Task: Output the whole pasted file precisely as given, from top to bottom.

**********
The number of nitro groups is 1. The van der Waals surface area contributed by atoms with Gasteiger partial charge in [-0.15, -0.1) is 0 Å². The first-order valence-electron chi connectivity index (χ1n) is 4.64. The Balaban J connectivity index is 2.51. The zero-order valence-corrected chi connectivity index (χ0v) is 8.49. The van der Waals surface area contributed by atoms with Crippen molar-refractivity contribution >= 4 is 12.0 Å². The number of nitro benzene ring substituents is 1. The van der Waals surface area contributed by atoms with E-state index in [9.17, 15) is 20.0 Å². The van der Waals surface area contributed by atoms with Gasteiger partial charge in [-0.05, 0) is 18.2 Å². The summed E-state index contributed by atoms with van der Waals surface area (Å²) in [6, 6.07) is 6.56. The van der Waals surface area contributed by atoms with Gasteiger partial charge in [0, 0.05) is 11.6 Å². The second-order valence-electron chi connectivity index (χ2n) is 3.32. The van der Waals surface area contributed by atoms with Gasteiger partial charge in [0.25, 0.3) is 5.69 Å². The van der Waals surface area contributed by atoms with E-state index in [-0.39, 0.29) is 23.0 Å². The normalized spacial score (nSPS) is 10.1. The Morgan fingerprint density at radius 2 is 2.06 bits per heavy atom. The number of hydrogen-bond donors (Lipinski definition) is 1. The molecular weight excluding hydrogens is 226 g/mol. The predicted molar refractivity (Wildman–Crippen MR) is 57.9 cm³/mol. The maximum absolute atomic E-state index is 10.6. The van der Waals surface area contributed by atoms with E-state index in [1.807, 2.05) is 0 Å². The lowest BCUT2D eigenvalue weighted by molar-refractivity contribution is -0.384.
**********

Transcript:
The number of nitro groups is 1. The van der Waals surface area contributed by atoms with Gasteiger partial charge in [-0.15, -0.1) is 0 Å². The first-order valence-electron chi connectivity index (χ1n) is 4.64. The Balaban J connectivity index is 2.51. The zero-order valence-corrected chi connectivity index (χ0v) is 8.49. The van der Waals surface area contributed by atoms with Crippen molar-refractivity contribution >= 4 is 12.0 Å². The number of nitro benzene ring substituents is 1. The van der Waals surface area contributed by atoms with E-state index in [9.17, 15) is 20.0 Å². The van der Waals surface area contributed by atoms with Gasteiger partial charge in [-0.05, 0) is 18.2 Å². The summed E-state index contributed by atoms with van der Waals surface area (Å²) in [6, 6.07) is 6.56. The van der Waals surface area contributed by atoms with Gasteiger partial charge in [0, 0.05) is 11.6 Å². The second-order valence-electron chi connectivity index (χ2n) is 3.32. The van der Waals surface area contributed by atoms with Gasteiger partial charge in [0.25, 0.3) is 5.69 Å². The van der Waals surface area contributed by atoms with E-state index in [-0.39, 0.29) is 23.0 Å². The normalized spacial score (nSPS) is 10.1. The Morgan fingerprint density at radius 2 is 2.06 bits per heavy atom. The number of hydrogen-bond donors (Lipinski definition) is 1. The molecular weight excluding hydrogens is 226 g/mol. The predicted molar refractivity (Wildman–Crippen MR) is 57.9 cm³/mol. The maximum absolute atomic E-state index is 10.6. The van der Waals surface area contributed by atoms with E-state index in [1.807, 2.05) is 0 Å². The lowest BCUT2D eigenvalue weighted by molar-refractivity contribution is -0.384.